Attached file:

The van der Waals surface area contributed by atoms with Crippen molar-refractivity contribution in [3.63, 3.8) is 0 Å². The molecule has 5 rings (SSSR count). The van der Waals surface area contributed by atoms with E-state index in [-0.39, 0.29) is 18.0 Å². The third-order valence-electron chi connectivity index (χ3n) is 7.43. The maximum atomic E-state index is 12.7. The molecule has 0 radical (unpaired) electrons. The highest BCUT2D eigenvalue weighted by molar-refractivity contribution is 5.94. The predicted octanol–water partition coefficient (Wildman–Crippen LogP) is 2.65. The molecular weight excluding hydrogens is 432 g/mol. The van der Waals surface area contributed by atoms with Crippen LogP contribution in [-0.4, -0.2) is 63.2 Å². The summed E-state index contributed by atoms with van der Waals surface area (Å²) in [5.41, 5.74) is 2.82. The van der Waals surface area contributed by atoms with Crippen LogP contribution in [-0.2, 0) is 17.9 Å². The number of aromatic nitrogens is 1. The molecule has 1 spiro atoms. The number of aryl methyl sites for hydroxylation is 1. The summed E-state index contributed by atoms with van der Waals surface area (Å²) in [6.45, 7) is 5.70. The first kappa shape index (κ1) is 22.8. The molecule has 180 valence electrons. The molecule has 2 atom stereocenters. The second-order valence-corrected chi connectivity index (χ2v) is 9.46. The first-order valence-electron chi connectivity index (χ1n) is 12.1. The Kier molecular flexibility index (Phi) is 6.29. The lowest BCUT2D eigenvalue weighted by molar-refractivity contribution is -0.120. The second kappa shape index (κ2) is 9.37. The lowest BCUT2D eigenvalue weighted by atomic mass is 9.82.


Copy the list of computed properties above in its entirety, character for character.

The van der Waals surface area contributed by atoms with Crippen molar-refractivity contribution in [3.63, 3.8) is 0 Å². The molecule has 5 rings (SSSR count). The van der Waals surface area contributed by atoms with E-state index in [-0.39, 0.29) is 18.0 Å². The third-order valence-electron chi connectivity index (χ3n) is 7.43. The maximum atomic E-state index is 12.7. The molecule has 0 radical (unpaired) electrons. The highest BCUT2D eigenvalue weighted by molar-refractivity contribution is 5.94. The predicted octanol–water partition coefficient (Wildman–Crippen LogP) is 2.65. The molecular weight excluding hydrogens is 432 g/mol. The van der Waals surface area contributed by atoms with Crippen LogP contribution in [-0.4, -0.2) is 63.2 Å². The summed E-state index contributed by atoms with van der Waals surface area (Å²) in [5.41, 5.74) is 2.82. The van der Waals surface area contributed by atoms with Crippen LogP contribution in [-0.2, 0) is 17.9 Å². The number of aromatic nitrogens is 1. The molecule has 1 spiro atoms. The number of aryl methyl sites for hydroxylation is 1. The summed E-state index contributed by atoms with van der Waals surface area (Å²) in [6.45, 7) is 5.70. The first kappa shape index (κ1) is 22.8. The molecule has 180 valence electrons. The molecule has 2 atom stereocenters. The second-order valence-corrected chi connectivity index (χ2v) is 9.46. The first-order valence-electron chi connectivity index (χ1n) is 12.1. The Kier molecular flexibility index (Phi) is 6.29. The lowest BCUT2D eigenvalue weighted by molar-refractivity contribution is -0.120. The second kappa shape index (κ2) is 9.37. The lowest BCUT2D eigenvalue weighted by atomic mass is 9.82.